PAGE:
One: The reality on the ground is that the city is a ruined, decaying, post-industrial, almost post-apocalyptic ghost town. At its peak, Detroit boasted almost 2 million residents. Today, more than half of that number are gone. Astoundingly, even the dead are leaving. Suburban dwellers who don’t want to risk heading into the city to visit gravesides are having their deceased relatives dug up and transferred to local cemeteries.

More surreal, unburied bodies are piling up as well. In recent months, the number of unclaimed bodies has reached a record high. The dead are not murder victims—although crime is soaring, and Detroit remains the murder capital of America. According to the Times, most of these dead died of natural causes; it is just that family members cannot afford to bury them; the city can’t afford to bury them either, so they pile up in the freezers.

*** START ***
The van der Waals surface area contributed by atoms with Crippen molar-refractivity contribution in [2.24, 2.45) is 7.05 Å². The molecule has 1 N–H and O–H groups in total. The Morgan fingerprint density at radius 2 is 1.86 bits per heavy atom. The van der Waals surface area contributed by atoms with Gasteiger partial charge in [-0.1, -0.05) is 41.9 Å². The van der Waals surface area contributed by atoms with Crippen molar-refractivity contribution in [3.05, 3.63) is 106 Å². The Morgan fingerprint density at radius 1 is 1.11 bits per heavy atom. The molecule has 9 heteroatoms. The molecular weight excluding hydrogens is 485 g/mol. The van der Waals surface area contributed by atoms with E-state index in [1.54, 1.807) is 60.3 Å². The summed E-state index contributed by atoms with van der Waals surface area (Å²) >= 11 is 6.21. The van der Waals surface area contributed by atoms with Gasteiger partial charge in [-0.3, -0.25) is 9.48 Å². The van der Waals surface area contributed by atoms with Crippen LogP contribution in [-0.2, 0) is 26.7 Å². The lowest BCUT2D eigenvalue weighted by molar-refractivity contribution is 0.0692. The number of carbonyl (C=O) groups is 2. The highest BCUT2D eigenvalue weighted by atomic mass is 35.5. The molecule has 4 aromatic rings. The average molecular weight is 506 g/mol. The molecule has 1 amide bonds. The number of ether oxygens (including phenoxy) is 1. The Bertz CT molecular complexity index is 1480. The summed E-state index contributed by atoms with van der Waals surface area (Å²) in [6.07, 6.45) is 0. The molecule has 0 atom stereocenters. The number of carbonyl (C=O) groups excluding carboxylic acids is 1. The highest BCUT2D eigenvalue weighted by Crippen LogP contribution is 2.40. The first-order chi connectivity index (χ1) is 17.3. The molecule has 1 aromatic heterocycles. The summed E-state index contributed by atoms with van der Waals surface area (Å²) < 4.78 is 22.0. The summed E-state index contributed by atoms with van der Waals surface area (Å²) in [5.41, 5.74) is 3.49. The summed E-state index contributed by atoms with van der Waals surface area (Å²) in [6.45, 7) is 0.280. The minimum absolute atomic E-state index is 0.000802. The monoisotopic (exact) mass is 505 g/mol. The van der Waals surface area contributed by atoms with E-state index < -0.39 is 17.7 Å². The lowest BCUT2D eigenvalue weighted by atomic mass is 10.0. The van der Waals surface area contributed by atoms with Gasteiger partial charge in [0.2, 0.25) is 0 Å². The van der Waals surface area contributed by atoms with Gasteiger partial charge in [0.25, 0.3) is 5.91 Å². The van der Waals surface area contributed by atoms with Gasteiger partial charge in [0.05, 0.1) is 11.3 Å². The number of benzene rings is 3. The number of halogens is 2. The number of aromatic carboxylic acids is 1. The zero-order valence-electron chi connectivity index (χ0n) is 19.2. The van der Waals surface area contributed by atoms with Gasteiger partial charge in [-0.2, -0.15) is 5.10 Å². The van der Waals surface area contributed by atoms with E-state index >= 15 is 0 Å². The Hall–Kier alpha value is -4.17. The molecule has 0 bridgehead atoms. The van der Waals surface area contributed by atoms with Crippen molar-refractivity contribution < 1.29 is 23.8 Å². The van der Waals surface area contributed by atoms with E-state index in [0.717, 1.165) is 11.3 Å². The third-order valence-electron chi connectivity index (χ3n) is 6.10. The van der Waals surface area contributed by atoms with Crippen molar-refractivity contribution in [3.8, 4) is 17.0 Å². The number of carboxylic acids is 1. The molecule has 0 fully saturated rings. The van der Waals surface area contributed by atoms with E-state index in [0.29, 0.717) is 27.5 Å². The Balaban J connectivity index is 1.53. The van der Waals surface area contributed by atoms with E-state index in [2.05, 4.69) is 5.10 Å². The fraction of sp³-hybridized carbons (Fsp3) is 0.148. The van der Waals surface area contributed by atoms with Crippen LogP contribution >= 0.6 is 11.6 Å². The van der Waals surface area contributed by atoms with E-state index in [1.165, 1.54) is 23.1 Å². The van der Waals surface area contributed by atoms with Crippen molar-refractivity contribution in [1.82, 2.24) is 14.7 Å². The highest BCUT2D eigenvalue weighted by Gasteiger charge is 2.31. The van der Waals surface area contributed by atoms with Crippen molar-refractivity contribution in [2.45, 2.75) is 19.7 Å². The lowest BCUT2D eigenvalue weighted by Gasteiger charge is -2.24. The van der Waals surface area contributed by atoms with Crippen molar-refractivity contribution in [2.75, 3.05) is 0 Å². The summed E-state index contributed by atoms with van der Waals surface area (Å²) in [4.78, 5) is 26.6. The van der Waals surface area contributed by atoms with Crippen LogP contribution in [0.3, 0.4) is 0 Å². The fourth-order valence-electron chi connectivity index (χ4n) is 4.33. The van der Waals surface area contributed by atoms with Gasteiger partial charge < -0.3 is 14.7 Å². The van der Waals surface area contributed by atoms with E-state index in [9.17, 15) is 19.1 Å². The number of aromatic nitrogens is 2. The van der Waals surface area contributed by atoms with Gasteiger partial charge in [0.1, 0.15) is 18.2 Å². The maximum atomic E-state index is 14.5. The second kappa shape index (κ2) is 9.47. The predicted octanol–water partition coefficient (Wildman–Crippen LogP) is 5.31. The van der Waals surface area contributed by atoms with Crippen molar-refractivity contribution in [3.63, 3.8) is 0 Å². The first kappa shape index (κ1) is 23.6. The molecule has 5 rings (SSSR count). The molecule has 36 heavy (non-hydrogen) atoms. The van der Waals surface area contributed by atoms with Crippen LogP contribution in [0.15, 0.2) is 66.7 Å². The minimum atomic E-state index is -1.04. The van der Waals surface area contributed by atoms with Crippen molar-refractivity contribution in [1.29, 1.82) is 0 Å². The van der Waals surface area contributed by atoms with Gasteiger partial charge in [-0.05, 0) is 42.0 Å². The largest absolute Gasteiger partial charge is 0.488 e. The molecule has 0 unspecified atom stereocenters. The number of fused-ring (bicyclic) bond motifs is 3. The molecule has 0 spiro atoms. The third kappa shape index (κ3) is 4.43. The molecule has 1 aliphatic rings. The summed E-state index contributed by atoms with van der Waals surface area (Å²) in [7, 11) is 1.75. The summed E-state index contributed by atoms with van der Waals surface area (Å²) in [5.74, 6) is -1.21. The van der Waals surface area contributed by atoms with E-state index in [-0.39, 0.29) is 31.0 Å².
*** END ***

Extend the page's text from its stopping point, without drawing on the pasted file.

Two: Most students have a poor grasp of history. In 2008, less than 25 percent of freshmen actually ended up graduating from high school—the worst rate in the country. Almost half of Detroit adults are considered functionally illiterate.

Gazing out over Detroit, you would see a city in transformation—or is it disintegration. In contrast to the shiny new GM tower, Detroit is cannibalizing itself. Over 60,000 abandoned, gutted and stripped houses populate the landscape. With each new foreclosure, another home opens itself up to vandals, thieves and arsonists. On one street alone, you can see six partially burned homes without moving your feet. Wrecked, abandoned homes push property prices down further, which encourages other underwater homeowners to mail in the keys too.